Don't overlook the importance of thinking and planning during a restoration

At the end of every evening or weekend work session on one of my project cars, I have a little ritual I follow. Once I have cleaned up my tools and put everything away, I like to just sit on a stool and study what I have done. And while I do not care to drink while I work on cars, in the interest of full disclosure I should mention that at this point I usually have a beer or a good Scotch in my hand.

You see, now comes thinking time. I need this time to look over what I have accomplished and what I need to do next. I usually have a notepad and pen handy; although I see the sense in putting everything into a smart phone, I just like the feel of the pen on the paper–it helps grease the wheels in my head. I write down notes for stories, list parts that I will need next, and kind of get my next session organized.

This time is especially essential after a session of welding, grinding or cutting, since it’s not safe to leave the shop right after I have been doing this type of work–a fire might be brewing in some overlooked crevice. Sadly, since those post-wrenching sessions require a bit more time to make sure everything is safe, I generally require more than one Scotch to correctly complete the process.

Now, here is where it gets a little weird. I often sit there even when I don’t really need to take notes, or think about what I am doing next, or make sure everything’s cooled down. I just like to gaze at my cars. I like learning about the nuances of a new project car, so I kind of drink it in while I sip. I look at what I did particularly well, and I note what I could do better on my next project. This type of thinking time often requires additional Scotch as well.

A recent three-Scotch session brought me the revelation that thinking time is not only one of the best parts of restoring a car, it’s also an absolute must for any restorer. You can’t always be working on the car; you need to think about what it’s logical to do next, what parts you will need, and how the heck you are going to solve the tricky problems that always come up.

Now let’s consider the professional restorer. If I were a shop owner and explained to you that I needed to bill you several hours at $50 to $100 an hour for thinking (and a little drinking), you’d tell me I was a bum and fire me, right? Does that mean you don’t want me to spend any time thinking about how to properly restore your car? Do you not want me to spend any time appreciating its potential beauty and trying to decide how to do a better job restoring it?

Obviously, no one is going to say they don’t want that. So how does a professional bill for this time? Most probably build it in, or just eat it as a cost of doing business. I would love to hear from shop owners on this subject.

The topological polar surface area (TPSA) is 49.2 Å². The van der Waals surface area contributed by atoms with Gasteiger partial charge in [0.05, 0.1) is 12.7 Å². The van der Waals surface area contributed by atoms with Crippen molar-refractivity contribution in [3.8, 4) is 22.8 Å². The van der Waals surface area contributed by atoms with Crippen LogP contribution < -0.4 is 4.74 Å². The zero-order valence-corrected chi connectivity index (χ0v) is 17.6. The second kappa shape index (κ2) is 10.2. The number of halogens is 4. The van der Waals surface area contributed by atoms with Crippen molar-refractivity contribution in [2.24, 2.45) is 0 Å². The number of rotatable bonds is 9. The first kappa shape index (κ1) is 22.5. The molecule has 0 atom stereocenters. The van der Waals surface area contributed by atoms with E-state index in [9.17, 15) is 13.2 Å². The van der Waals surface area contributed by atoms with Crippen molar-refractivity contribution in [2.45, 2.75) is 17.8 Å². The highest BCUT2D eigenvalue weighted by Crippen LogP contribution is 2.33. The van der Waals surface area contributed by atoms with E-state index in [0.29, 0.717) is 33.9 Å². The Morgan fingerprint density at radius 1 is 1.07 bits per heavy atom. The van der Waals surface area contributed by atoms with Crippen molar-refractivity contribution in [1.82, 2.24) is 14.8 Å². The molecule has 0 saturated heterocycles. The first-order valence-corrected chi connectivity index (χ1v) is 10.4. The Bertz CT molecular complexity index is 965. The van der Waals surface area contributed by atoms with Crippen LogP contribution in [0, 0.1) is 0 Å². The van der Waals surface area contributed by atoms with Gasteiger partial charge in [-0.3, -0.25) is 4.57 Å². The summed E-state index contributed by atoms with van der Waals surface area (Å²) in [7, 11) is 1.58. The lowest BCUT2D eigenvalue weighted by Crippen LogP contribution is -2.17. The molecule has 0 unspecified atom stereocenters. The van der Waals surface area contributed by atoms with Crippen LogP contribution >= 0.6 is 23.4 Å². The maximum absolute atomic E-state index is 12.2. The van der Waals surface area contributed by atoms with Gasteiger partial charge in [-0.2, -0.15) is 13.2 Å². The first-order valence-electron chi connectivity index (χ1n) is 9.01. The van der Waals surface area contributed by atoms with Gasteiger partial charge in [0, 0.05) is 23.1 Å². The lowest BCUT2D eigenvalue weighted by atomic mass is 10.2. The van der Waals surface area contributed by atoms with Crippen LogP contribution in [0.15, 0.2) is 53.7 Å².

If you take this idea a step further–and three Scotches will do that–we should also address the time spent tracking down new and used parts for a restoration. Some cars, like a Mustang, an MGB or a Triumph TR4, require little more than going to NPD, Victoria British, Moss or Northwest Import Parts, just to name a few of the available sources, and simply ordering what you need. What, though, is a professional restorer to do with a rare car like a Tornado Typhoon? It took me a lot of time to find parts for that one. How does a shop charge for time spent searching out stuff on eBay or–as I did with the Tornado—chasing parts all over Europe?

This kind of uncounted, yet necessary, time investment is why I rarely enjoy talking to people who don’t understand what’s actually involved in a restoration. Too many believe that restoring a car requires little more than a few hundred dollars’ worth of paint and a couple of months’ worth of rote body and mechanical repairs. 

I figure I can restore just about any simple sports car in 800 to 1200 man-hours. Yes, I work fast, but this time estimate does not include prep and paint; although I grew up in my dad’s body shop, I just don’t have the time, equipment, or love of tedium necessary to produce concours-level paintwork. 

What this estimate does include is the five to ten percent of that time I spend studying, learning, planning and ordering parts. If you are having your car restored, you need to appreciate that this is part of what you’re paying a professional to do. 

If you are restoring your own car, you need to budget for this time. It’s not only essential to getting the best results, it’s also some of the best time you can spend with your car–especially with the right Scotch.

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